Kabbalah and Meditation for Non-Jews

Excerpt from Kabbalah and Meditation for the Nations Chapter 3: The Mystical Symbolism of the Seven Laws of Bnei Noach

The Nature of the Soul

In order to understand why God gave these seven specific commandments—the Laws ofBnei Noach—to all of humanity, we must first briefly explain how the human soul functions.

The human soul has both a Divine and a physical, or animal aspect. In Hebrew these are referred to as the Divine soul (nefesh Elokit) and the animal soul (nefesh behamit) as defined in the Tanya,1 by the Chassidic Master, Rabbi Shneur Zalman of Liadi.

All human beings possess a Divine spark. The difference between one human and another lies in the extent to which the spark has entered and plays an active role in his or her psyche. (We use the term “psyche” to refer to both the conscious and the unconscious planes of the soul).

When the spark fully enters the psyche2 it is known as a Divine soul. And so we speak of Jews as possessing a Divine soul. With regard to a non-Jew, the Divine spark hovers above the psyche (not entering it even on the unconscious plane). A righteous gentile (that is, a non-Jew who fulfills the seven Laws of Bnei Noach) is one who senses the presence of the Divine spark and is inspired by it to walk along the path of God fitting for all people as outlined in the Torah.3 On the other hand, a non-Jew who has not yet become a righteous gentile is unaware of the Divine spark hovering above.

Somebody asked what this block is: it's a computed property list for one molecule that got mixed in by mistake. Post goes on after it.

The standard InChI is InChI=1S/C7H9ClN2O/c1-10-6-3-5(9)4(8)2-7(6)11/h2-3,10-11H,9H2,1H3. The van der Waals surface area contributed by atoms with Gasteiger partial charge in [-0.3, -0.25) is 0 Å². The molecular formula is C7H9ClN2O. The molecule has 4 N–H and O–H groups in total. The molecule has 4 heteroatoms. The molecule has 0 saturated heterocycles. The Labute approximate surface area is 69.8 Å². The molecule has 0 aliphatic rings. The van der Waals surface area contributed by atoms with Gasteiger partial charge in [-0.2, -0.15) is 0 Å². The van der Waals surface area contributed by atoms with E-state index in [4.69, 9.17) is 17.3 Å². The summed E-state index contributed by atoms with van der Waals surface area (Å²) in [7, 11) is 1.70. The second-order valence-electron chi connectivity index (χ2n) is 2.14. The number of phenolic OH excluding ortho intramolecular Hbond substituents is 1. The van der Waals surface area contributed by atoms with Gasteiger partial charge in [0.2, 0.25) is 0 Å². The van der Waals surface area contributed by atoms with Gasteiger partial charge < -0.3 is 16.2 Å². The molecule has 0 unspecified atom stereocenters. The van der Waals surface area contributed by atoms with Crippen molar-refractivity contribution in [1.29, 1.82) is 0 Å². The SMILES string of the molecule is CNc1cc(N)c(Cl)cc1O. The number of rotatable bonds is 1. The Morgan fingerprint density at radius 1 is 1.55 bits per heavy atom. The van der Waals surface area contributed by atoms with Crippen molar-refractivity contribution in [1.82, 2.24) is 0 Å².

To use the language of Chassidut, the Divine spark (or soul) of a Jew is considered an inner light (or pnimi), meaning that it is directly experienced and makes for part of his or her psychological makeup. The righteous gentile’s non-Jew’s spark of Divinity is described as a “closely surrounding light” (or makif karov), meaning that it is psychologically experienced only indirectly. The Divine spark of non-Jews who are not considered righteous gentiles is akin to a “distantly surrounding light” (or makif rachok), meaning, that it plays no conscious role in that person’s experience as a human being.

Even in this third case, due to the refinement of character that results from life’s trials and tribulations, and due to the Divinely ordained meetings between non-Jews and Jews, which introduce the beauty of the Torah to the non-Jew, the “distant” spark may grow “closer” and the “close” spark may even desire to convert to Judaism. It is because of this latent potential innate in every non-Jew that we speak of all non-Jews as possessing a Divine spark. Indeed all of God’s creations are continuously brought into being by means of a Divine spark, but, only a human being, even if born a non-Jew, is able to convert in his present lifetime and become a Jew.

These three levels of influence that the Divine spark can have on us as human beings are alluded to in the beginning of the Torah:

In the beginning God created the heavens and the earth.4

In Kabbalah, “the heavens” symbolize the soul and “the earth” symbolizes the body. The Torah continues:

And the earth was chaotic and void, and darkness was on the face of the abyss, and the spirit of God hovered over the face of the waters.

The initial state of the earth (the body together with its animal soul) described by the three adjectives “chaotic,” “void,” and “dark” (which in Kabbalah are identified with the three impure “shells”), corresponds to the initial state of the earthbound non-Jew whose Divine spark is still distant from his psyche. “And the spirit of God hovered over the face of the waters” refers to state of the righteous gentile whose Divine spark is sensed as hovering above him, close to his psyche. The sages teach us that “the spirit of God” refers here to the spirit of the Messiah who will be sent by God to redeem mankind.5 Thus we may conclude that the coming of the Messiah depends upon raising the spiritual level of the non-Jewish world from “darkness” to “spirit,” encouraging non-Jews to become righteous gentiles.